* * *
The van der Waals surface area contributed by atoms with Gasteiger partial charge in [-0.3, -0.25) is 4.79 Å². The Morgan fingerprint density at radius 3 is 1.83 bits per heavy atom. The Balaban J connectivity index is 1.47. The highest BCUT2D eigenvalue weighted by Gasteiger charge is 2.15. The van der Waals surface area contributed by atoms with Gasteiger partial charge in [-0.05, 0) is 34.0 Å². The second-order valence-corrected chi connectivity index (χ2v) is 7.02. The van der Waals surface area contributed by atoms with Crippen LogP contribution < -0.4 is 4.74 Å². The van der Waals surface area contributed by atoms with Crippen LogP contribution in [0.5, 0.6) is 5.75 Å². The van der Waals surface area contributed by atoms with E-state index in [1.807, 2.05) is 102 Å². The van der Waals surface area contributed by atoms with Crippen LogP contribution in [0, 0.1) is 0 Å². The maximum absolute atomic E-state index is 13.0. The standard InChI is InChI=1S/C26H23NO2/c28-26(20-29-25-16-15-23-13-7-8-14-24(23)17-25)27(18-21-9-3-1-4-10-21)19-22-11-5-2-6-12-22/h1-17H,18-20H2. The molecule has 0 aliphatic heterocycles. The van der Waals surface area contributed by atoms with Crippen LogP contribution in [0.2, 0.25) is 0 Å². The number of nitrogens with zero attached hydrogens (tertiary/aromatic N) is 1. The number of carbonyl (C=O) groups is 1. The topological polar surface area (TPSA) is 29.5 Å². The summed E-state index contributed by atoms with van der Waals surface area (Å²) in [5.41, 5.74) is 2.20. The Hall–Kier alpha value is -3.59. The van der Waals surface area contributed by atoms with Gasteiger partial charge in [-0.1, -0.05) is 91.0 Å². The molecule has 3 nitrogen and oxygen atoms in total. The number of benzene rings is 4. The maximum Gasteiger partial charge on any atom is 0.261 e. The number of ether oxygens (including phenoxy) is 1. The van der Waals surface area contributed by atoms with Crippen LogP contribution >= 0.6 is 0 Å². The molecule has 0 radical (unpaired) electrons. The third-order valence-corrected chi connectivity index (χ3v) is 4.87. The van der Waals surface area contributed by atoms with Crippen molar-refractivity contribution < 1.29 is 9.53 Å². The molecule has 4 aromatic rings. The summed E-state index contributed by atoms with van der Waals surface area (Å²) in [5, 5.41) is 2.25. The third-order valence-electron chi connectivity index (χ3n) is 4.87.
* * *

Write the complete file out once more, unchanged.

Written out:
The van der Waals surface area contributed by atoms with Gasteiger partial charge in [-0.3, -0.25) is 4.79 Å². The Morgan fingerprint density at radius 3 is 1.83 bits per heavy atom. The Balaban J connectivity index is 1.47. The highest BCUT2D eigenvalue weighted by Gasteiger charge is 2.15. The van der Waals surface area contributed by atoms with Gasteiger partial charge in [-0.05, 0) is 34.0 Å². The second-order valence-corrected chi connectivity index (χ2v) is 7.02. The van der Waals surface area contributed by atoms with Crippen LogP contribution < -0.4 is 4.74 Å². The van der Waals surface area contributed by atoms with Crippen LogP contribution in [0.5, 0.6) is 5.75 Å². The van der Waals surface area contributed by atoms with E-state index in [1.807, 2.05) is 102 Å². The van der Waals surface area contributed by atoms with Crippen LogP contribution in [0, 0.1) is 0 Å². The maximum absolute atomic E-state index is 13.0. The standard InChI is InChI=1S/C26H23NO2/c28-26(20-29-25-16-15-23-13-7-8-14-24(23)17-25)27(18-21-9-3-1-4-10-21)19-22-11-5-2-6-12-22/h1-17H,18-20H2. The molecule has 0 aliphatic heterocycles. The van der Waals surface area contributed by atoms with Crippen LogP contribution in [0.2, 0.25) is 0 Å². The number of nitrogens with zero attached hydrogens (tertiary/aromatic N) is 1. The number of carbonyl (C=O) groups is 1. The topological polar surface area (TPSA) is 29.5 Å². The summed E-state index contributed by atoms with van der Waals surface area (Å²) in [5.41, 5.74) is 2.20. The Hall–Kier alpha value is -3.59. The van der Waals surface area contributed by atoms with Gasteiger partial charge in [-0.1, -0.05) is 91.0 Å². The molecule has 3 nitrogen and oxygen atoms in total. The number of benzene rings is 4. The maximum Gasteiger partial charge on any atom is 0.261 e. The number of ether oxygens (including phenoxy) is 1. The van der Waals surface area contributed by atoms with Crippen LogP contribution >= 0.6 is 0 Å². The molecule has 0 radical (unpaired) electrons. The third-order valence-corrected chi connectivity index (χ3v) is 4.87. The van der Waals surface area contributed by atoms with Crippen molar-refractivity contribution < 1.29 is 9.53 Å². The molecule has 4 aromatic rings. The summed E-state index contributed by atoms with van der Waals surface area (Å²) in [5, 5.41) is 2.25. The third-order valence-electron chi connectivity index (χ3n) is 4.87.